NCASE Resource Library
These selected resources, curated by NCASE, offer ideas and information for OST system leaders to support recovery from COVID-19.
The NCASE Out-of-School Time Professional Development System-Building Toolkit was designed to assist states as they build professional development systems inclusive of school-age providers.
Federal, state, and local agencies are increasing investments and building capacity in emergency preparedness, response, and recovery.
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This resource offers information on supporting children’s emotional well-being during the COVID-19 public health crisis. It includes recommendations for how to talk to children about the virus and how to promote emotional health through reassurance, routines, and regulation. It also includes links to key organizations that can support children, families, and providers.
This site links to critical information and supports, including HHS-ACF resources such as guidance for preparing workplaces and helping communities know mitigation strategies, and a summary of child care provisions under the Coronavirus Aid, Relief, and Economic Security (CARES) Act.
The Office of Child Care posted this document on March 13, 2020 to provide answers to a number of questions that stakeholders may have in response to the circumstances surrounding COVID-19. The topics include payment to providers, regulatory oversight, and eligibility for CCDF subsidy. This resource supports the COVID-19 response.
The National Center on Afterschool and Summer Enrichment (NCASE) has developed a number of resources sharing strategies for addressing adverse childhood experiences (ACEs) in out-of-school time (OST). This publication is part of a series compiling NCASE resources on a particular theme for the benefit of state, territory, and tribal Lead Agencies and their designated networks.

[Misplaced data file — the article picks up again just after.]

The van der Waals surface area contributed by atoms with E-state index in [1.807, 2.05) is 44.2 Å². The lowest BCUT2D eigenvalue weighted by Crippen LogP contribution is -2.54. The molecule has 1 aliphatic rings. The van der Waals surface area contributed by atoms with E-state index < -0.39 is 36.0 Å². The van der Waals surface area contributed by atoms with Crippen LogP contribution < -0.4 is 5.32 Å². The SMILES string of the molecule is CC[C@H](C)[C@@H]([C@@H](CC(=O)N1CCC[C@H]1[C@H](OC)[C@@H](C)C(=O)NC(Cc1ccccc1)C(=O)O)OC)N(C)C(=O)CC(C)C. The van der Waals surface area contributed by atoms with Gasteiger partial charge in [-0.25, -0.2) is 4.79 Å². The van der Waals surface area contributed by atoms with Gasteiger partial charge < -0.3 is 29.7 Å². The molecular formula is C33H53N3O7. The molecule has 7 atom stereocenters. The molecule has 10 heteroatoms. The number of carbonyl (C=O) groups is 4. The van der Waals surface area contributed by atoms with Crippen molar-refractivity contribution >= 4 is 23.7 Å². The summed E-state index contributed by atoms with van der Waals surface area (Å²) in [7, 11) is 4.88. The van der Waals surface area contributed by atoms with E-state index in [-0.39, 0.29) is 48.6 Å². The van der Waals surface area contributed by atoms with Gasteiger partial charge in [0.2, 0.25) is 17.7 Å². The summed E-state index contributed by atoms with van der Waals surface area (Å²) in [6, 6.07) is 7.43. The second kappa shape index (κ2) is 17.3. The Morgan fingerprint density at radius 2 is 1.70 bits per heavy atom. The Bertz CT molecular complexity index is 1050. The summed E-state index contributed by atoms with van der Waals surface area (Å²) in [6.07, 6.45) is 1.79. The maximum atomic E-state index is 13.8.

The transition to kindergarten is an important milestone in a young child’s life. While this transition is often accompanied by much excitement and anticipation, it can also bring uncertainty and anxiety as children face changes on multiple levels.
This newly launched professional development module covers the prevalence of adverse childhood experiences (ACEs) and the utility of trauma-informed and healing-centered engagement as strategies to positively impact the development of school-age children in Out-of-School Time environments.
This snapshot summarizes key concepts about self-regulation development and intervention for elementary-aged children for teachers, afterschool providers, and families and is one of a series of six across the developmental spectrum.
This brief shares findings from a series of focus groups with family child care providers supporting mixed-age groups of children. &n
Family child care (FCC) plays an important role in meeting the needs of families with school-age children. This tool offers a framework for assessing local, regional, and state policies and practices to ensure they support access to high-quality FCC options.
This issue brief about trauma-informed care brings a strengths-based perspective that emphasizes resilience. There is a review of the signs of trauma, how it impacts trauma and how to practice trauma-informed care using the Four Rs: realizing the widespread nature of childhood trauma, recognizing the symptoms, responding by adjusting policies and practices, and resisting re-traumatization.